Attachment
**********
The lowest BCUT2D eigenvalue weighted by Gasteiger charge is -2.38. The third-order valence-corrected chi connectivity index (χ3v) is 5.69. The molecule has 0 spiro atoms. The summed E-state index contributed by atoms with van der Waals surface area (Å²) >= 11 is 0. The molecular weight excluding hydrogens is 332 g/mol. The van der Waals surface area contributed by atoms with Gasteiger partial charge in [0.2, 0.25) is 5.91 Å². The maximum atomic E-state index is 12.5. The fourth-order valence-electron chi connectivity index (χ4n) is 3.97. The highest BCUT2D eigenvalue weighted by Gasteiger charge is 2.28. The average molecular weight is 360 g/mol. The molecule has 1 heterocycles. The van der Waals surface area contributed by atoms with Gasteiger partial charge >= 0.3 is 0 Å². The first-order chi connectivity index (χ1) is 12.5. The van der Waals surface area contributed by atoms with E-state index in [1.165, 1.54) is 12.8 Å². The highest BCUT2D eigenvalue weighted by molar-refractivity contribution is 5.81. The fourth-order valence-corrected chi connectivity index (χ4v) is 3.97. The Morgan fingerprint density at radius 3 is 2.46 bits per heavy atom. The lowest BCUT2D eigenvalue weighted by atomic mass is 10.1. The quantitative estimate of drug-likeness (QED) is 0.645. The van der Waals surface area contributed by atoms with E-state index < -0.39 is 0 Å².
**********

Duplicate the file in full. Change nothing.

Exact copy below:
The lowest BCUT2D eigenvalue weighted by Gasteiger charge is -2.38. The third-order valence-corrected chi connectivity index (χ3v) is 5.69. The molecule has 0 spiro atoms. The summed E-state index contributed by atoms with van der Waals surface area (Å²) >= 11 is 0. The molecular weight excluding hydrogens is 332 g/mol. The van der Waals surface area contributed by atoms with Gasteiger partial charge in [0.2, 0.25) is 5.91 Å². The maximum atomic E-state index is 12.5. The fourth-order valence-electron chi connectivity index (χ4n) is 3.97. The highest BCUT2D eigenvalue weighted by Gasteiger charge is 2.28. The average molecular weight is 360 g/mol. The molecule has 1 heterocycles. The van der Waals surface area contributed by atoms with Gasteiger partial charge >= 0.3 is 0 Å². The first-order chi connectivity index (χ1) is 12.5. The van der Waals surface area contributed by atoms with E-state index in [1.165, 1.54) is 12.8 Å². The highest BCUT2D eigenvalue weighted by molar-refractivity contribution is 5.81. The fourth-order valence-corrected chi connectivity index (χ4v) is 3.97. The Morgan fingerprint density at radius 3 is 2.46 bits per heavy atom. The lowest BCUT2D eigenvalue weighted by atomic mass is 10.1. The quantitative estimate of drug-likeness (QED) is 0.645. The van der Waals surface area contributed by atoms with E-state index < -0.39 is 0 Å².